Our View: Vision 20/20 isn’t only route to economic future

July 30, 2018

When unemployment is low and jobs are plentiful, as they are now, it’s tempting to think good times will last forever. It’s easy to gloss over some fundamental weaknesses in the local economy and put aside the quest for a strong future for Lake Havasu City.

Vision 20/20 provided a map to a future Lake Havasu City in which younger, educated and skilled people replace an aging workforce and create employment in a new, lucrative economy. Lake Havasu City won more than $2 million in a national economic development contest for this concept.

The program is in a lull right now, causing even some of the 200 people who worked on its creation to remember little more than the contest win.

The lack of visible progress is for reasons both good and bad. City government is the major player in Vision 20/20 right now, and it’s hedging many of its financial bets until the Prop. 409 spending initiative is decided in late August. That’s understandable.

Other factors include somewhat-predictable delays in the Havasu Riviera/Arizona State Parks partnership to create new mainland boat launch ramps and a marina, testing of plans for a downtown public/private park and private development and modifying other concepts to fit reality.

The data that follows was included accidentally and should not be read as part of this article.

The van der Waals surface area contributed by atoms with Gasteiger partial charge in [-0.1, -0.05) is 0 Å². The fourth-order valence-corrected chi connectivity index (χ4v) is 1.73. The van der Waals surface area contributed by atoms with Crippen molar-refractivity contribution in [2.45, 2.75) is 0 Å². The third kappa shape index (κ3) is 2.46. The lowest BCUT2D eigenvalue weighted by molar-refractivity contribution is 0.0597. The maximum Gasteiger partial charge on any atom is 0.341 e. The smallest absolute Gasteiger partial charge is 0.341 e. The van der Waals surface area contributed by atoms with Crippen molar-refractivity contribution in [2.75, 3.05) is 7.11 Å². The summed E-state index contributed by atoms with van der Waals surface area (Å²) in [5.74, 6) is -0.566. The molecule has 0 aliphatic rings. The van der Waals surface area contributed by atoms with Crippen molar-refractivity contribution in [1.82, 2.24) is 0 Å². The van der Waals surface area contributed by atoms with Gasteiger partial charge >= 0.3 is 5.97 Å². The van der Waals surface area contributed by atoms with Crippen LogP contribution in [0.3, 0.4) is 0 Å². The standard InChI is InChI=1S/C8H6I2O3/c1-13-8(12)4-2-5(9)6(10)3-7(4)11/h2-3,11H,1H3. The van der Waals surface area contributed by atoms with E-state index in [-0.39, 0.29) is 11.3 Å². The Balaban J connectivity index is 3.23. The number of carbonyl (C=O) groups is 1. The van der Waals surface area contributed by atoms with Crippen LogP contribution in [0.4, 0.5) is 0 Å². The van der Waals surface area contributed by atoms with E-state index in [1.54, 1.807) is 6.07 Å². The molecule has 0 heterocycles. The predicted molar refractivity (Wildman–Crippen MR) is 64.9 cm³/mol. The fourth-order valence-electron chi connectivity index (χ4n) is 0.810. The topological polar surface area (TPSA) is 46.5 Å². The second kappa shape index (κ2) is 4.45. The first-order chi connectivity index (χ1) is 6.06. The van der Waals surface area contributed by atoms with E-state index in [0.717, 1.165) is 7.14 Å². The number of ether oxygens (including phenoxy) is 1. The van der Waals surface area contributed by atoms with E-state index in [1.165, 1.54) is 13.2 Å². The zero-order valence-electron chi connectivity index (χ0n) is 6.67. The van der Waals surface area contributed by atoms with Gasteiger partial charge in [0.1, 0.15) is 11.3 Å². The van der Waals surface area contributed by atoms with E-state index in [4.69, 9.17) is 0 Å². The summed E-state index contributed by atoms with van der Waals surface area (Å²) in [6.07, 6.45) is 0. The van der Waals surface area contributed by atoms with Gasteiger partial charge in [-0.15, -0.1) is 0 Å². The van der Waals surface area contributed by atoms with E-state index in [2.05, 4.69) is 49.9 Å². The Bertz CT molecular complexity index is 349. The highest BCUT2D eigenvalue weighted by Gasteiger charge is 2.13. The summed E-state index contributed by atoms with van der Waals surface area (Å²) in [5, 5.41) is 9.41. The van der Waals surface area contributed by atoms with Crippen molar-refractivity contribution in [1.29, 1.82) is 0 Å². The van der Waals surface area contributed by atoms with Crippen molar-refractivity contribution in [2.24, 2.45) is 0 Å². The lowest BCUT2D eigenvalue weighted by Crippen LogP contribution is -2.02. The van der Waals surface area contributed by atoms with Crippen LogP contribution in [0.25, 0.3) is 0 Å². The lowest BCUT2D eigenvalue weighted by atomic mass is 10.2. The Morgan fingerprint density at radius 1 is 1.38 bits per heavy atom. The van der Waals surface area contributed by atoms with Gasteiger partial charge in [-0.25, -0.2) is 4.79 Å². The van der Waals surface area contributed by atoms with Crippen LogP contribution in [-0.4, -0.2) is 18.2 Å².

Make no mistake, efforts in the pillars of Vison 20/20 continue, including progress with education and workforce development, tourism, water, economic development and even community engagement are happening.

A lot of the work isn’t visible, though, raising questions about whether Vision 20/20 hasn’t become one of those much-vilified programs gathering dust on a bookshelf. It isn’t, but the progress isn’t easy to see.

Of the many possible futures for Lake Havasu City contemplated by Vision 20/20, only one is certain: As baby boomers retire, a huge part of the work force will disappear. If nothing is done, our city will join the legions of other rural communities left behind in a growing economy.

Our city relies heavily on tourism and construction. Those areas are doing well now, riding a mini-boom that drives unemployment low. It’s a bad time to feel fat, dumb and happy, though, as both of these economic mainstays are fickle.

Vision 20/20 must be aggressively pursued. So must other economic options, especially recruitment of the many businesses that leave California for Arizona, skipping over the western area to head straight to Phoenix.

Progress on Vision 20/20 should be communicated sooner rather than later. It’s a good concept that needs a leap to reality.

At the same time, the benefits of a low-cost, business-friendly environment in Lake Havasu City must be marketed to the thousands of businesses in California that would love to have those things.

Vision 20/20 is more than a contest. It’s the future. So is this city’s role in the ABC — Anywhere But California — movement.

Good times offer the best chance for making the short-term future even better.

— Today’s News-Herald

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